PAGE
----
Could President Obama have avoided incurring the mistaken views of a surprising number of Americans who say in surveys that they think he is a Muslim? How to account for others polled saying they do not know what faith he follows?
The scenario might have seemed unlikely: prominent Muslims and Jews from the United States trekking across the Atlantic in mournful, spiritual solidarity to visit two Nazi concentration camps—and doing it together.
Countries, not individuals, are the enemies and friends that Charles Kupchan has in mind in How Enemies Become Friends, and beginning with the book's title, he sets himself against the most influential school of thought in international relations.
In contrast to what they say about Las Vegas, what happens in one branch of the worldwide Anglican Communion rarely stays there. And no one knows this more than the former Episcopal bishop of Sin City, Katharine Jefferts Schori, who is now presiding bishop of the Episcopal Church.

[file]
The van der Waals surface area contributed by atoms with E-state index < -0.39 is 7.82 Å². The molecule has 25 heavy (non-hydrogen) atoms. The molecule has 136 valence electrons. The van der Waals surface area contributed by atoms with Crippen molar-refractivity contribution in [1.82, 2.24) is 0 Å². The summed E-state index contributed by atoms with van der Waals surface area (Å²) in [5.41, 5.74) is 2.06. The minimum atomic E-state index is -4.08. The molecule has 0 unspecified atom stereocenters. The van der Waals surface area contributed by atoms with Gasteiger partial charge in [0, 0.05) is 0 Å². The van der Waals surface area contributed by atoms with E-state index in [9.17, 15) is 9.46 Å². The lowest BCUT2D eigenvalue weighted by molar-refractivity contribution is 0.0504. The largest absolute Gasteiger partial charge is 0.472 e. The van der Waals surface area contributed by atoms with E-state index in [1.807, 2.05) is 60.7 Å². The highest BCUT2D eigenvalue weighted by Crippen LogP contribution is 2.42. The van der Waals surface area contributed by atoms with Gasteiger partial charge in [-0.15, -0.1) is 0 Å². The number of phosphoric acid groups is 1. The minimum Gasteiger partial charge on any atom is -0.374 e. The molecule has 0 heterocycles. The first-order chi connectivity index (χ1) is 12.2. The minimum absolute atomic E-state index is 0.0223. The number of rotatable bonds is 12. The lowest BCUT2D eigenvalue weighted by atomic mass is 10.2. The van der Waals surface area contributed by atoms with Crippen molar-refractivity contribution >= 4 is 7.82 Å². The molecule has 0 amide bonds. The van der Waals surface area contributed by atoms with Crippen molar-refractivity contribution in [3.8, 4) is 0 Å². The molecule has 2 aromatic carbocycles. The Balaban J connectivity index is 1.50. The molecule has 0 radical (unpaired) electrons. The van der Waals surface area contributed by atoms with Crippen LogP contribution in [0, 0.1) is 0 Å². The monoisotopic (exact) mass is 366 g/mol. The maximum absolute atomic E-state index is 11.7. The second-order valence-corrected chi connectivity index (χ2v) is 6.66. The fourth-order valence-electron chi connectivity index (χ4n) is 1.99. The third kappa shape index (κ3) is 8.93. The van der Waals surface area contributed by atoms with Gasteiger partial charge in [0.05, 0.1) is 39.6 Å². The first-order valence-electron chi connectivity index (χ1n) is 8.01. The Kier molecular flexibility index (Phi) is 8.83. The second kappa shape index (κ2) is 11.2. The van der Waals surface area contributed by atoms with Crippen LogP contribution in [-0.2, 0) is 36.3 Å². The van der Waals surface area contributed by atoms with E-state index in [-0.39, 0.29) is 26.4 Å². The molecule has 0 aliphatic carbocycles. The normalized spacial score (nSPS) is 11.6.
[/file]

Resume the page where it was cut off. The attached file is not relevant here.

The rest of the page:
Warren Buffett, the second wealthiest man in the world, likes to project an image of himself as a man who values responsible lending and affordable housing for people of modest means. A different picture is portrayed by Clayton Homes, the country’s largest builder and lender of manufactured housing, which was bought in 2003 by Berkshire Hathaway, the investment conglomerate controlled by Buffett. An investigation led by the Center for Public Integrity and the Seattle Times has discovered that the company engages in predatory loan practices and charges exorbitant interest rates and add-on fees, which trap many owners in homes they can’t afford that can’t be resold or refinanced (Center for Public Integrity, April 3).